Research

Methylmercury in peatland streams and ponds

Mercury transformations in peatlands

Explore the sites where I collected water from streams and ponds

My current research explores methylmercury in peatland catchments. Conditions in these ecosystems support the microbial transformation of inorganic mercury [Hg(II)] to the toxic form of methylmercury [MeHg]. Northern peatlands with perennially frozen permafrost conditions prevent microbial transformation of deep mercury stores.

Thawing of permafrost from climate change mediates the release of mercury in peatlands, bound to dissolved organic matter [DOM]. I want to understand how much MeHg will be produced and exported to adjacent lakes and streams by investigating a climate gradient from permafrost free to continuous permafrost conditions.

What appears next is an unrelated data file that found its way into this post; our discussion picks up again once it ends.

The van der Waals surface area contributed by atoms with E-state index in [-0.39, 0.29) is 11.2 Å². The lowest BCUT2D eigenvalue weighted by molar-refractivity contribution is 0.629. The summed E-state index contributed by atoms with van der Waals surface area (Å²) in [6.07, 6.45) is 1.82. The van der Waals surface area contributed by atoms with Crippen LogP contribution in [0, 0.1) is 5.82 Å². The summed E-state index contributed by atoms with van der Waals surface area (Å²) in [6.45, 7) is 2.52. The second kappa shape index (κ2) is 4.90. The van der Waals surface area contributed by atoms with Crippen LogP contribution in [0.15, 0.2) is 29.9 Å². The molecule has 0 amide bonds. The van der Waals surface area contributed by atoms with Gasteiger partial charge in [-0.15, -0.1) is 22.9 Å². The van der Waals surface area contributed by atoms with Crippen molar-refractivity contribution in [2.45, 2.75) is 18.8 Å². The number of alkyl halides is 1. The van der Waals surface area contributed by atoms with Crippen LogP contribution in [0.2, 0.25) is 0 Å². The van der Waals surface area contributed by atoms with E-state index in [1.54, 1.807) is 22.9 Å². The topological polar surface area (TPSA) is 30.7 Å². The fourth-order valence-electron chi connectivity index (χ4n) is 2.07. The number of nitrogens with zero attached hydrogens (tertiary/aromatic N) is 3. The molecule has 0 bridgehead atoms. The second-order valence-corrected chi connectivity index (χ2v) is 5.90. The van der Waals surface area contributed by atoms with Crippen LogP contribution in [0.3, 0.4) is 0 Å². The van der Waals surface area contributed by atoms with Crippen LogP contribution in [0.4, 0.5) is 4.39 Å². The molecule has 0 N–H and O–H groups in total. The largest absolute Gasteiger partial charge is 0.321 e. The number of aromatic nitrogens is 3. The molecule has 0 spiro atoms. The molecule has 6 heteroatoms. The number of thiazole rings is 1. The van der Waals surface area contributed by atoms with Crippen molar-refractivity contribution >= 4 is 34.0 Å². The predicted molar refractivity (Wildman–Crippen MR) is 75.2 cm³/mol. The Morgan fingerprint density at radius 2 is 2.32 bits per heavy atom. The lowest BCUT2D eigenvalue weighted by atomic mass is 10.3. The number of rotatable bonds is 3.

My research sites range from northern Alberta to the Northwest Territories. The 2019 field season involved sampling of 50 streams and 25 ponds in the Taiga Plains ecoregion. I am currently working through analysis of samples with exciting results to come!

Nutrient cycling in an experimentally fertilized peatland

My undergraduate thesis investigated dissolved nutrients in response to 20 years of nutrient additions at Mer Bleue Bog near Ottawa, ON. Mer Bleue is an ombrotrophic bog where all nutrients are acquired from atmospheric deposition, as peat accumulation prevents nutrient access from groundwater and overland flow. Addition of 5x, 10x, and 20x typical nutrient supply drastically altered both vegetation and dissolved matter of the pore water. This work was published in Geoderma (Moore et al., 2019).